For instance, if yoy’re looking to write an objective statement for abudget meeting, you might use this one: “Objective: Outline key budget goals for the 2014-2015 fiscal year and discuss long-term, cost-cutting measures. Additionally, R&D Director Marcus Feldman will present the results of a recent competitiveness study.”
If you’ve ever written in a scientific context, think of the objective statement as the meeting abstract or executive summary. You’re essentially saying, in broad strokes, what you plan to be discussed at the meeting without going into detail.
Write a schedule outlinining the main elements of the meeting. Schedules help combat a common flaw: business meetings often run far, far too long. Skip a line after your statement of the objective(s), give your schedule a bolded or underlined title, then begin making entries that correspond to the main topics of discussion in your schedule. For ease of reading, start each entry on its own line.
Label each entry with either the time you plan for it to begin and end or the amount of time you plan for each entry to take. Pick one system or the other and be consistent — mixing and matching looks unprofessional.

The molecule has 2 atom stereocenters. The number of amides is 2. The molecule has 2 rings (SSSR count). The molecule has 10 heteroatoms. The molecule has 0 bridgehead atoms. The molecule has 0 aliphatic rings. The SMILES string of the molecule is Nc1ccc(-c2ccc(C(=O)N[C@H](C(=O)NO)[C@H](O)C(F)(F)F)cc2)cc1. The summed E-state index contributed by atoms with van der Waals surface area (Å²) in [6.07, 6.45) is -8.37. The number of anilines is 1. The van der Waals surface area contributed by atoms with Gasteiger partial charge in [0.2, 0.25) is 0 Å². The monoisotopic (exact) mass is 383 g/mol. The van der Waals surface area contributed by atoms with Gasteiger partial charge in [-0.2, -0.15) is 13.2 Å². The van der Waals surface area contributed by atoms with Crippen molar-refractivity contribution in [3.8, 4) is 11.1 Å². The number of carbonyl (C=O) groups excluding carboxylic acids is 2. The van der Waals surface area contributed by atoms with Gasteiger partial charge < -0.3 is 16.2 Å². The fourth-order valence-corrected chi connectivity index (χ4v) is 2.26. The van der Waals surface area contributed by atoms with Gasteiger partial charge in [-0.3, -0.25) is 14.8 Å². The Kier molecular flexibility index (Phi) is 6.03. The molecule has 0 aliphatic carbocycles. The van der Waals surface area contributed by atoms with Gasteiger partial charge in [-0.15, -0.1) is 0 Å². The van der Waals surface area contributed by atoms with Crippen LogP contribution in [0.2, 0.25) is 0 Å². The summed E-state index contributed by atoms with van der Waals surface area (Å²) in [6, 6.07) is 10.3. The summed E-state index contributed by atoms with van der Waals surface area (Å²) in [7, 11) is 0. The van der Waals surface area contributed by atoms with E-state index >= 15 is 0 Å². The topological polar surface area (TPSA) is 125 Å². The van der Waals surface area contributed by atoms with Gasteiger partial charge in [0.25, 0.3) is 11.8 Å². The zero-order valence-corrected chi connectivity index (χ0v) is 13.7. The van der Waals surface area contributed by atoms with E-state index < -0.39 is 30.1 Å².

Allocate time in the schedule for any special guests. If any guests are coming to your meeting to discuss topics of importance, you’ll want to devote a chunk of the meeting time to these people. Plan on assigning each guest a single schedule entry even if s/he has more than one topic of discussion.This way, each one will be able to organize his or her topics as s/he sees fit. It is best to contact the guests ahead of time to figure out how much time each one will need for their discussion topic. This helps to avoid embarrassing scheduling conflicts.